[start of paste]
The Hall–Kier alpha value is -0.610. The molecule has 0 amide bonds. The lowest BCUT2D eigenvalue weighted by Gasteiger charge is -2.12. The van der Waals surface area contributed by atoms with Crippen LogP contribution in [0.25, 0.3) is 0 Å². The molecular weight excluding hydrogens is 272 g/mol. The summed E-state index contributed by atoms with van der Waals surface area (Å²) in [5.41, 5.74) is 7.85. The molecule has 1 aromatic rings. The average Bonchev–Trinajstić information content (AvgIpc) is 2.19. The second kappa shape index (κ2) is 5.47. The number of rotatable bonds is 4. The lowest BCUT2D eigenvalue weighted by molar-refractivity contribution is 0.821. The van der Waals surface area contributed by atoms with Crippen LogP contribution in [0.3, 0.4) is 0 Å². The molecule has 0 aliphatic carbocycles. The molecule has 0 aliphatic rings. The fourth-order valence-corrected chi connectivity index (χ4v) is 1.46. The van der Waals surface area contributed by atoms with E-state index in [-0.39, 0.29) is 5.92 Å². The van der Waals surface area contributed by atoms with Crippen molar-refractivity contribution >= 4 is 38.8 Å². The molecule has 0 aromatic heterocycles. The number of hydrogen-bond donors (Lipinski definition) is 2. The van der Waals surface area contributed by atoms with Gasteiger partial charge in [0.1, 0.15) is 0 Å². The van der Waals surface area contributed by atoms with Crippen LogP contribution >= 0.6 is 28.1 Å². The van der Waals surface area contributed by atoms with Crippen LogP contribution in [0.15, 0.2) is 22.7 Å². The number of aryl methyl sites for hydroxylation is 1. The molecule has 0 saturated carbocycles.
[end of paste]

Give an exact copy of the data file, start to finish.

The Hall–Kier alpha value is -0.610. The molecule has 0 amide bonds. The lowest BCUT2D eigenvalue weighted by Gasteiger charge is -2.12. The van der Waals surface area contributed by atoms with Crippen LogP contribution in [0.25, 0.3) is 0 Å². The molecular weight excluding hydrogens is 272 g/mol. The summed E-state index contributed by atoms with van der Waals surface area (Å²) in [5.41, 5.74) is 7.85. The molecule has 1 aromatic rings. The average Bonchev–Trinajstić information content (AvgIpc) is 2.19. The second kappa shape index (κ2) is 5.47. The number of rotatable bonds is 4. The lowest BCUT2D eigenvalue weighted by molar-refractivity contribution is 0.821. The van der Waals surface area contributed by atoms with Crippen LogP contribution in [0.3, 0.4) is 0 Å². The molecule has 0 aliphatic carbocycles. The molecule has 0 aliphatic rings. The fourth-order valence-corrected chi connectivity index (χ4v) is 1.46. The van der Waals surface area contributed by atoms with E-state index in [-0.39, 0.29) is 5.92 Å². The van der Waals surface area contributed by atoms with Crippen molar-refractivity contribution >= 4 is 38.8 Å². The molecule has 0 aromatic heterocycles. The number of hydrogen-bond donors (Lipinski definition) is 2. The van der Waals surface area contributed by atoms with Gasteiger partial charge in [0.1, 0.15) is 0 Å². The van der Waals surface area contributed by atoms with Crippen LogP contribution >= 0.6 is 28.1 Å². The van der Waals surface area contributed by atoms with Crippen LogP contribution in [0.15, 0.2) is 22.7 Å². The number of aryl methyl sites for hydroxylation is 1. The molecule has 0 saturated carbocycles.